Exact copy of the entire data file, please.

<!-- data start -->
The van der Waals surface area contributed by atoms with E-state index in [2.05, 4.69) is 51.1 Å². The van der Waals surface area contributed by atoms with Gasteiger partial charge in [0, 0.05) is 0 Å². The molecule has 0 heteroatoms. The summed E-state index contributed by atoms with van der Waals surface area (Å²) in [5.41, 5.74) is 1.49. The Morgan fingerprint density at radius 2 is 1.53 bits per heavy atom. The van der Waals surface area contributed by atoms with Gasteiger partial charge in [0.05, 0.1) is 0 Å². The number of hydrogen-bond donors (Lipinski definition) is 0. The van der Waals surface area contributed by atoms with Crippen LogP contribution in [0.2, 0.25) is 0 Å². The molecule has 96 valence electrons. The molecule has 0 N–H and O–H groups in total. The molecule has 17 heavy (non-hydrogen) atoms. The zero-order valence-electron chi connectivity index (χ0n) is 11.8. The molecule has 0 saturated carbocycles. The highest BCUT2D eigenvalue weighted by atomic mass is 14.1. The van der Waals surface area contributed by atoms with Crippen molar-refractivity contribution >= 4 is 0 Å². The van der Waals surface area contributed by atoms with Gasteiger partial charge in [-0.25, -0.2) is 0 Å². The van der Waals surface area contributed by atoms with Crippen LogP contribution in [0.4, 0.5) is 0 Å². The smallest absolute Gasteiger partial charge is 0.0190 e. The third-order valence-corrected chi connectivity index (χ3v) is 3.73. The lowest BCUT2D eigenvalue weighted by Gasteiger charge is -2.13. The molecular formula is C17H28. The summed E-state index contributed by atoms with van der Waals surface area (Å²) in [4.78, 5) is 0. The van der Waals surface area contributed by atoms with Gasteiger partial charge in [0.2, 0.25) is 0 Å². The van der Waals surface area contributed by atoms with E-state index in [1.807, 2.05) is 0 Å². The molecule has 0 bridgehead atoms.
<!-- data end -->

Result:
The van der Waals surface area contributed by atoms with E-state index in [2.05, 4.69) is 51.1 Å². The van der Waals surface area contributed by atoms with Gasteiger partial charge in [0, 0.05) is 0 Å². The molecule has 0 heteroatoms. The summed E-state index contributed by atoms with van der Waals surface area (Å²) in [5.41, 5.74) is 1.49. The Morgan fingerprint density at radius 2 is 1.53 bits per heavy atom. The van der Waals surface area contributed by atoms with Gasteiger partial charge in [0.05, 0.1) is 0 Å². The number of hydrogen-bond donors (Lipinski definition) is 0. The van der Waals surface area contributed by atoms with Crippen LogP contribution in [0.2, 0.25) is 0 Å². The molecule has 96 valence electrons. The molecule has 0 N–H and O–H groups in total. The molecule has 17 heavy (non-hydrogen) atoms. The zero-order valence-electron chi connectivity index (χ0n) is 11.8. The molecule has 0 saturated carbocycles. The highest BCUT2D eigenvalue weighted by atomic mass is 14.1. The van der Waals surface area contributed by atoms with Crippen molar-refractivity contribution >= 4 is 0 Å². The van der Waals surface area contributed by atoms with Gasteiger partial charge in [-0.25, -0.2) is 0 Å². The van der Waals surface area contributed by atoms with Crippen LogP contribution in [0.4, 0.5) is 0 Å². The smallest absolute Gasteiger partial charge is 0.0190 e. The third-order valence-corrected chi connectivity index (χ3v) is 3.73. The lowest BCUT2D eigenvalue weighted by Gasteiger charge is -2.13. The molecular formula is C17H28. The summed E-state index contributed by atoms with van der Waals surface area (Å²) in [4.78, 5) is 0. The van der Waals surface area contributed by atoms with Gasteiger partial charge in [0.2, 0.25) is 0 Å². The van der Waals surface area contributed by atoms with E-state index in [1.807, 2.05) is 0 Å². The molecule has 0 bridgehead atoms.